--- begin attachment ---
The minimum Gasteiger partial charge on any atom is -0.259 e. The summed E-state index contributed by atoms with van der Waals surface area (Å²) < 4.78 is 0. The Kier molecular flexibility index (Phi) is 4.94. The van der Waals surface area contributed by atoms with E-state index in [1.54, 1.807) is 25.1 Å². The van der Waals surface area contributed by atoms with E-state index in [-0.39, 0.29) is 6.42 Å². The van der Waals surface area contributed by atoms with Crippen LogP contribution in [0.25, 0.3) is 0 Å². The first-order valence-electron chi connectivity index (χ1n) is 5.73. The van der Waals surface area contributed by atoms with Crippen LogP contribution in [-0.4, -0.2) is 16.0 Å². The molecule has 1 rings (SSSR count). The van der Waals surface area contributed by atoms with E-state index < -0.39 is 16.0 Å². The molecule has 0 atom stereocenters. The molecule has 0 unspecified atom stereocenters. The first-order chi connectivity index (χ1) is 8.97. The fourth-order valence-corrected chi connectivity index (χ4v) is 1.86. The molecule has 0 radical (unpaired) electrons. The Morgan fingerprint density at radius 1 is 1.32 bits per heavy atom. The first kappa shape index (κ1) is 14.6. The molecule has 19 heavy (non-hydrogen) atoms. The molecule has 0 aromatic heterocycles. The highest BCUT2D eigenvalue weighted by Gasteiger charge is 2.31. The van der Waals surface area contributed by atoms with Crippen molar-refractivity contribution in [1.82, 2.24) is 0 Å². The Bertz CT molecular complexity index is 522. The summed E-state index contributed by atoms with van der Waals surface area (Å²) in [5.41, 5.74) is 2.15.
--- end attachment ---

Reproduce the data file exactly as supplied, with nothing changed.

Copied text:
The minimum Gasteiger partial charge on any atom is -0.259 e. The summed E-state index contributed by atoms with van der Waals surface area (Å²) < 4.78 is 0. The Kier molecular flexibility index (Phi) is 4.94. The van der Waals surface area contributed by atoms with E-state index in [1.54, 1.807) is 25.1 Å². The van der Waals surface area contributed by atoms with E-state index in [-0.39, 0.29) is 6.42 Å². The van der Waals surface area contributed by atoms with Crippen LogP contribution in [0.25, 0.3) is 0 Å². The first-order valence-electron chi connectivity index (χ1n) is 5.73. The van der Waals surface area contributed by atoms with Crippen LogP contribution in [-0.4, -0.2) is 16.0 Å². The molecule has 1 rings (SSSR count). The van der Waals surface area contributed by atoms with E-state index < -0.39 is 16.0 Å². The molecule has 0 atom stereocenters. The molecule has 0 unspecified atom stereocenters. The first-order chi connectivity index (χ1) is 8.97. The fourth-order valence-corrected chi connectivity index (χ4v) is 1.86. The molecule has 0 radical (unpaired) electrons. The Morgan fingerprint density at radius 1 is 1.32 bits per heavy atom. The first kappa shape index (κ1) is 14.6. The molecule has 19 heavy (non-hydrogen) atoms. The molecule has 0 aromatic heterocycles. The highest BCUT2D eigenvalue weighted by Gasteiger charge is 2.31. The van der Waals surface area contributed by atoms with Crippen molar-refractivity contribution in [1.82, 2.24) is 0 Å². The Bertz CT molecular complexity index is 522. The summed E-state index contributed by atoms with van der Waals surface area (Å²) in [5.41, 5.74) is 2.15.